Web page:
The Lake County Council has joined the push to give local residents the ability to elect their superior court judges rather than have the governor select the community’s judicial officers.
A resolution passed by the council on March 8 states the council’s support for superior court judicial elections and calls on the Indiana General Assembly to enact legislation establishing the election procedure.
Introduced by Democratic council member Charlie Brown, the resolution passed on a 5-2 party line vote, according to the Times of Northwest Indiana.
Brown said Lake County residents should be able to elect who they want in their courtrooms instead of the governor.
“The governor makes the choice (of who will serve on the Lake County Judicial Nominating Commission), then the governor controls who will be presented to him,” Brown said. “After the Judicial Nominating Commission has their meeting, they send three or five names to the governor, then the governor selects who will be appointed as a judge.”
Republican Christian Jorgensen, an attorney who serves on the council, voted against the resolution. He did not respond to a request for comment from Indiana Lawyer, but speaking to the Northwest Indiana Times, he said he believed the current process is fair.
Brown said he is hopeful the passage of the resolution will lead to a change in state law.
Currently, Lake County — along with St. Joseph, Allen and Marion counties — is required to use a merit selection process rather than direct election of its superior court judges. Moreover, a change in the process that Gov. Eric Holcomb signed into law in 2021 limits attorney input and membership on the nomination commissions in Lake and St Joseph counties.
The bill, authored by Rep. Mike Aylesworth, R-Hebron, ignited widespread opposition. Brown said he sees the imposition of merit selection and the changes to the local judicial selection commission as evidence of systemic partisanship bias against Lake County.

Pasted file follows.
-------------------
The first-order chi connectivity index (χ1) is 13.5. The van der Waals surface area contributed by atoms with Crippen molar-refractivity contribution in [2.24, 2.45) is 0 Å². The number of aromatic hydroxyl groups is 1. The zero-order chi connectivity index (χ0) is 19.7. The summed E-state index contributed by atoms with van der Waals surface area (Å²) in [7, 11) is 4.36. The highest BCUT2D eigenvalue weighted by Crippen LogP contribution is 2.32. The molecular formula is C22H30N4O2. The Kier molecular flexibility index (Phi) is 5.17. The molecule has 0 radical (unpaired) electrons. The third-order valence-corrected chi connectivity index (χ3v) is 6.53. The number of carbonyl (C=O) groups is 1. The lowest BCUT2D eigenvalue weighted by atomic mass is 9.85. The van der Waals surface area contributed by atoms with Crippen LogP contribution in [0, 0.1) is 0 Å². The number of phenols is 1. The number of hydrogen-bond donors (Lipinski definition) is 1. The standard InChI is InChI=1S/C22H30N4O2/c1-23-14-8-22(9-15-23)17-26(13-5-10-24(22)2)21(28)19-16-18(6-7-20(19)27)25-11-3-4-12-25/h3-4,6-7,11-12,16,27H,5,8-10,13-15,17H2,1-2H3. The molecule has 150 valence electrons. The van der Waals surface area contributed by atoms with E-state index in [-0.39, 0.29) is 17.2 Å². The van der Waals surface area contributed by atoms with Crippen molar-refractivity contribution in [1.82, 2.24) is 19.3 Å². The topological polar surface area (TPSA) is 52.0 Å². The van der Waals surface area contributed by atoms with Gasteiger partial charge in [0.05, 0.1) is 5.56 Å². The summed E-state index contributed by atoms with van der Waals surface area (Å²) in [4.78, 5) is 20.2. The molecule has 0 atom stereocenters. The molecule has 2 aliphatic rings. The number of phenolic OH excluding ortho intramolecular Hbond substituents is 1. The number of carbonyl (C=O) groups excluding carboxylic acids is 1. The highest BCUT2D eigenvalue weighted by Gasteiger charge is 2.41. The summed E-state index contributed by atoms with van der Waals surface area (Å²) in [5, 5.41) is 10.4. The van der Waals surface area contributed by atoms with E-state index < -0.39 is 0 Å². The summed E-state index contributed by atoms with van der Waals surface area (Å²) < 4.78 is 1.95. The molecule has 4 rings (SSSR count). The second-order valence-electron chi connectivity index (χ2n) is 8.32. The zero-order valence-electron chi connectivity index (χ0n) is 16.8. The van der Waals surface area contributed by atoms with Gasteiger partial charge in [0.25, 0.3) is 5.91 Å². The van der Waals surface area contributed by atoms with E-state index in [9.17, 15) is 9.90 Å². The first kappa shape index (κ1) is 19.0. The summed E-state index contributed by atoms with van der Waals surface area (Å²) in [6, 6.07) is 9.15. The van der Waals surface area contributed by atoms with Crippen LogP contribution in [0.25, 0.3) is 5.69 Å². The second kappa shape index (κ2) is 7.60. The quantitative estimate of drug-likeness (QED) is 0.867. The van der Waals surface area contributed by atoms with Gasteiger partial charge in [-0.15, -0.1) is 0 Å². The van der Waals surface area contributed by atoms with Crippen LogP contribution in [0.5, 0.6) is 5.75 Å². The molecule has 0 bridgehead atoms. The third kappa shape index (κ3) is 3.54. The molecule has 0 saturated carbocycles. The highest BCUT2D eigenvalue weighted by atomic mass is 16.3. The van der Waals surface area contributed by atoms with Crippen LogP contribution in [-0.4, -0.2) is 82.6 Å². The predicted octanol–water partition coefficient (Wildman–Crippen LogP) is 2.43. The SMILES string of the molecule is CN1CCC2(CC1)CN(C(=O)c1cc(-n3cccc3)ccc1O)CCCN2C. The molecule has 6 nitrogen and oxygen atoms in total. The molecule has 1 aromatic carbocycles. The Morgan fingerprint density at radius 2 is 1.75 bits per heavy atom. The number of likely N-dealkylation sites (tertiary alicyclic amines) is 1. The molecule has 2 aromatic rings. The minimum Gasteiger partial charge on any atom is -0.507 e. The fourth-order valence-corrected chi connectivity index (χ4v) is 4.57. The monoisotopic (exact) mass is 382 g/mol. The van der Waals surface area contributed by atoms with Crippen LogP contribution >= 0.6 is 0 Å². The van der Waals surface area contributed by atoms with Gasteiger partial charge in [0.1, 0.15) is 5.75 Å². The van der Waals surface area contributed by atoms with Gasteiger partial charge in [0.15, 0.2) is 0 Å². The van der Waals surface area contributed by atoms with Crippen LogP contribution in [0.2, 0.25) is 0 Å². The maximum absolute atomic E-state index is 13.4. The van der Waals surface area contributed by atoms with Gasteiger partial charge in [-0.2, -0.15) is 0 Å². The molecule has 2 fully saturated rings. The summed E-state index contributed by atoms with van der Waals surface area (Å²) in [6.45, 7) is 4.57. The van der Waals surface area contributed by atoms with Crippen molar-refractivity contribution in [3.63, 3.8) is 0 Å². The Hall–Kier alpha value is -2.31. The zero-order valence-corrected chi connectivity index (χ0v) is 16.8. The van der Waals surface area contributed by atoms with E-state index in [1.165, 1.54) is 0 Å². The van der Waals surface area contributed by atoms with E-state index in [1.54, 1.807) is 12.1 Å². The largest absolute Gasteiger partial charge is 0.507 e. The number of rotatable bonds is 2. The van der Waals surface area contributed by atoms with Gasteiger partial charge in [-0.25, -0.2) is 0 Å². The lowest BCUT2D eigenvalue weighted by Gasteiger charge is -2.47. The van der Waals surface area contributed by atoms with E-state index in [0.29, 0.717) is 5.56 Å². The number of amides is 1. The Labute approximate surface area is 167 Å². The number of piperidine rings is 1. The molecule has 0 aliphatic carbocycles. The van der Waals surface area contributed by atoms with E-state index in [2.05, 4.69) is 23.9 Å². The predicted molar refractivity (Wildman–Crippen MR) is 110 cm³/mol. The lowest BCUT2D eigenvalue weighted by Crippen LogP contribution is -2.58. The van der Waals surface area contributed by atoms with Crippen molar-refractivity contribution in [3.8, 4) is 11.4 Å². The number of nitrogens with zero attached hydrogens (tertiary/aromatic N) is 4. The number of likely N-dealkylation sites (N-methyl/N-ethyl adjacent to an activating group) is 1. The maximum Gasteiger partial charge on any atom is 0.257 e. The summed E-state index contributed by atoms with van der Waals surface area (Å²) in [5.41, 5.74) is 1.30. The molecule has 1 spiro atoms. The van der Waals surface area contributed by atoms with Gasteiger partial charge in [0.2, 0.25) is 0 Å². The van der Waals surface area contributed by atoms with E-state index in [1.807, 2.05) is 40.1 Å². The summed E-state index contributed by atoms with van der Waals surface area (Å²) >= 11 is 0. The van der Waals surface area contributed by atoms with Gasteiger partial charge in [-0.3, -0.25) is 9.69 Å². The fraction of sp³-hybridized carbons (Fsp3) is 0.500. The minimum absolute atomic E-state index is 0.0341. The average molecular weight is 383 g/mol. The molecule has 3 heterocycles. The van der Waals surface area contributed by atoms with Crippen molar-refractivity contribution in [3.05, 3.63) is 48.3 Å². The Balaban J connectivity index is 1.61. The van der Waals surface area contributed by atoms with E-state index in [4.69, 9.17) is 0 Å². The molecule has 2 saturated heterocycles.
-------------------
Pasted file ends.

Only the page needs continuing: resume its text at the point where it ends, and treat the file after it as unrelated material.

“It can only come down to pure politics,” Brown said. “Republicans don’t want Democratic judges elected. … That has been the undertone all along. Republicans don’t want the election of judges in Lake County because Lake County is predominantly a Democratic county.”
Prior to joining the county council, Brown served 36 years in the Legislature, where he routinely introduced a bill that would have allowed Lake County to elect all its judges. Under current state statute, only the Lake Circuit Court judge is elected.
Sen. Lonnie Randolph, D-East Chicago, has introduced similar legislation, most recently Senate Bill 207 during the 2022 session. The bill did not get a hearing but Brown said in his conversations with Randolph, the state senator has said he believes the election push can get momentum if the Statehouse sees a groundswell of local support, which includes the council’s resolution.
In addition to the General Assembly and the county council, the fight for judicial elections is being waged in the U.S. District Court for the Northern District of Indiana. A lawsuit was filed in May 2021 by the city of Hammond and its mayor, Thomas McDermott, who is now challenging U.S. Sen. Todd Young, R-Indiana, for a U.S. Senate seat.
The lawsuit, City of Hammond, et al. v. Lake County Judicial Nominating Commission, et al., 2:21-cv-160, claims the merit selection process has an “extreme and disparate impact on minority voters” and violates the Voting Rights Act of 1965.
Indiana, a co-defendant named in the lawsuit, is scheduled to file its answer to the complaint Friday. The document was not posted on PACER by Indiana Lawyer deadline.
Asked if he was confident that merit selection would be overturned and that Lake County residents would be able to elect their judges, Brown said, “Yes, I am. Of course, it would help if we have a Democratic governor.”